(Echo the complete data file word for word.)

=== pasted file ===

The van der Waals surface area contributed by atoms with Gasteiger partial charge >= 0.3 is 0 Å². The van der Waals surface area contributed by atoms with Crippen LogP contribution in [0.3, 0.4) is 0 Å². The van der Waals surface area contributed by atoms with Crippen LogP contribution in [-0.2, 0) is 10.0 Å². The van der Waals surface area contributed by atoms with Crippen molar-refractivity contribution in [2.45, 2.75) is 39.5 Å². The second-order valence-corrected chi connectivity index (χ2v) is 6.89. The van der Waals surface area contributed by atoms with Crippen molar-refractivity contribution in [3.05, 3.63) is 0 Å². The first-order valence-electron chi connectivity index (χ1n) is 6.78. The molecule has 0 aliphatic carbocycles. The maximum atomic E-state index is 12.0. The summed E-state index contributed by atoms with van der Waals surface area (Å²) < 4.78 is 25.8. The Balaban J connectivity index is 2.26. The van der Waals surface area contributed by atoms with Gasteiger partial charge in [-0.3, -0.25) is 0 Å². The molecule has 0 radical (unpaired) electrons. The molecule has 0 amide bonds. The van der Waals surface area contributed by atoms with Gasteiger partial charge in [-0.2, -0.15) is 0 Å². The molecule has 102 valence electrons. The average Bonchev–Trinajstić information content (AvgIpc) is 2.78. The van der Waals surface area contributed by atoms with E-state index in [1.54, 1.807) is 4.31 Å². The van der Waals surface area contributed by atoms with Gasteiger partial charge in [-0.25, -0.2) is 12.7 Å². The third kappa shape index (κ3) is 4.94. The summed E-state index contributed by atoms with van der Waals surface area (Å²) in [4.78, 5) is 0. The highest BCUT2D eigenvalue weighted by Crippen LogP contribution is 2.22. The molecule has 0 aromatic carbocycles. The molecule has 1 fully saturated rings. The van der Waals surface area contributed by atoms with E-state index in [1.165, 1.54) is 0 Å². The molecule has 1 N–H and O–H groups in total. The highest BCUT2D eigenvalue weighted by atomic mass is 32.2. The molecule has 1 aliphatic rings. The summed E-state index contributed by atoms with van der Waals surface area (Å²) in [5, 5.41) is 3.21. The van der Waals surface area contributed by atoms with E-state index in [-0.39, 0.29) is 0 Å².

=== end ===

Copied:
The van der Waals surface area contributed by atoms with Gasteiger partial charge >= 0.3 is 0 Å². The van der Waals surface area contributed by atoms with Crippen LogP contribution in [0.3, 0.4) is 0 Å². The van der Waals surface area contributed by atoms with Crippen LogP contribution in [-0.2, 0) is 10.0 Å². The van der Waals surface area contributed by atoms with Crippen molar-refractivity contribution in [2.45, 2.75) is 39.5 Å². The second-order valence-corrected chi connectivity index (χ2v) is 6.89. The van der Waals surface area contributed by atoms with Crippen molar-refractivity contribution in [3.05, 3.63) is 0 Å². The first-order valence-electron chi connectivity index (χ1n) is 6.78. The molecule has 0 aliphatic carbocycles. The maximum atomic E-state index is 12.0. The summed E-state index contributed by atoms with van der Waals surface area (Å²) < 4.78 is 25.8. The Balaban J connectivity index is 2.26. The van der Waals surface area contributed by atoms with Gasteiger partial charge in [-0.3, -0.25) is 0 Å². The molecule has 0 radical (unpaired) electrons. The molecule has 0 amide bonds. The van der Waals surface area contributed by atoms with Gasteiger partial charge in [-0.2, -0.15) is 0 Å². The molecule has 102 valence electrons. The average Bonchev–Trinajstić information content (AvgIpc) is 2.78. The van der Waals surface area contributed by atoms with E-state index in [1.54, 1.807) is 4.31 Å². The van der Waals surface area contributed by atoms with Gasteiger partial charge in [-0.25, -0.2) is 12.7 Å². The third kappa shape index (κ3) is 4.94. The summed E-state index contributed by atoms with van der Waals surface area (Å²) in [4.78, 5) is 0. The highest BCUT2D eigenvalue weighted by Crippen LogP contribution is 2.22. The molecule has 0 aromatic carbocycles. The molecule has 1 fully saturated rings. The van der Waals surface area contributed by atoms with E-state index in [1.165, 1.54) is 0 Å². The molecule has 1 N–H and O–H groups in total. The highest BCUT2D eigenvalue weighted by atomic mass is 32.2. The molecule has 1 aliphatic rings. The summed E-state index contributed by atoms with van der Waals surface area (Å²) in [5, 5.41) is 3.21. The van der Waals surface area contributed by atoms with E-state index in [-0.39, 0.29) is 0 Å².